Speech aid technology for schools to help children with Downs Syndrome
Children with speech impairments are to benefit from technology developed at Queen Margaret University in Edinburgh.
Researchers in the department of speech and language therapy have worked out a method of tracing tongue movements.
They are now working at schools, helping children with Downs Syndrome to improve their communication skills.
The technology, electropalatography, involves a dental plate connected to a machine, which monitors the tongue.
Zoe Grayson, one of the therapists bringing the project to schools, said: "We show the children how different sounds have very distinct mouth patterns."
Grace Hampson, 11, who is a pupil at Prospect Bank Primary, finds it hard to pronounce the letters t and k.
Her mother, Rosemary Hampson, said: "I think Grace does find it quite frustrating sometimes.
"Grace's speech is good but I think sometimes putting certain sounds together can be really challenging and sometimes if she has a cold and her hearing isn't maybe so good that can affect her speech as well."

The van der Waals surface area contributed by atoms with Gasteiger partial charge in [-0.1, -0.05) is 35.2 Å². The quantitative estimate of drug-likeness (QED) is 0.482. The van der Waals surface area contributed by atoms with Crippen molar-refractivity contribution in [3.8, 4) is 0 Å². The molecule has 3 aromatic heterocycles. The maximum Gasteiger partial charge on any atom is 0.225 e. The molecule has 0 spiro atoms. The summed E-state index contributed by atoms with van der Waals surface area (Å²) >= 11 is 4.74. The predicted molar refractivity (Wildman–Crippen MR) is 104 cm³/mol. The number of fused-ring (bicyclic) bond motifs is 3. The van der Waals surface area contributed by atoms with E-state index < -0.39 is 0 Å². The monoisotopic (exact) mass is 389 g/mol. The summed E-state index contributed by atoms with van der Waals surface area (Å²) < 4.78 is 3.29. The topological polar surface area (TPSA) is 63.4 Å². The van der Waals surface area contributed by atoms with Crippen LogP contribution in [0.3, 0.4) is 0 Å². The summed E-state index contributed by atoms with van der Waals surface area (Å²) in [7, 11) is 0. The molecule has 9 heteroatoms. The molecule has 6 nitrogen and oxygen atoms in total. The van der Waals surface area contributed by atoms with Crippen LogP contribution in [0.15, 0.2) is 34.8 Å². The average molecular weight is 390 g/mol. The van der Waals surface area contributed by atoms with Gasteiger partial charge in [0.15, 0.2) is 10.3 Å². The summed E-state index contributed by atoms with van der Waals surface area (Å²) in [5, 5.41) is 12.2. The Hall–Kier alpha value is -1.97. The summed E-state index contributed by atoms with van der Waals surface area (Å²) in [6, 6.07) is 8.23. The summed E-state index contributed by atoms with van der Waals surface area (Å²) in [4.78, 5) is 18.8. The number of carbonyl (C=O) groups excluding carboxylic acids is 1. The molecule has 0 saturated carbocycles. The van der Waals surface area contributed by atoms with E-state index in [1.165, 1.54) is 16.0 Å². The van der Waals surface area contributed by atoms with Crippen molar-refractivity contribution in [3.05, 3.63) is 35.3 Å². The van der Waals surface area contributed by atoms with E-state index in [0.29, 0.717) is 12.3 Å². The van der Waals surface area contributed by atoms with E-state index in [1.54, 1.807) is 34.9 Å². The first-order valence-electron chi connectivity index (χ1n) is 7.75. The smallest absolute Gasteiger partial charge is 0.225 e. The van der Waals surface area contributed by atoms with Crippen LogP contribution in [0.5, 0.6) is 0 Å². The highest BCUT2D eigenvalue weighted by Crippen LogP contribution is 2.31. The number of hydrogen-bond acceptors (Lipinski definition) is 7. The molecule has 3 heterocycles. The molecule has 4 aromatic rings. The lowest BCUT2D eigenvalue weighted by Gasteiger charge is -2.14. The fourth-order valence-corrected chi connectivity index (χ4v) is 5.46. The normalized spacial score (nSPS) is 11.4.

Grace has started a 12-week course of one-to-one electropalatography sessions with follow-up sessions over the next year to see if her language skills improve.
Her head teacher, Kirsty Rosie, said: "Communication is a key skill for learning, for life and for work.
"I think it is really important that we maximise each child's potential so they can be fully involved in society."
Dr Sara Wood, speech and language therapist at Queen Margaret University, said: "If people are struggling to communicate effectively, this can affect their educational progress.
"Difficulties with communicating successfully will affect people's ability to form friendships and to integrate into the wider community.
"Conventional speech and language therapy relies on auditory feedback which the person with Down's syndrome cannot always use to change their speech.
"The speech difficulties they experience as children carry on into adulthood, which may limit life opportunities. Because people with Down's syndrome struggle to make themselves understood they can suffer from social exclusion and limited employment opportunities."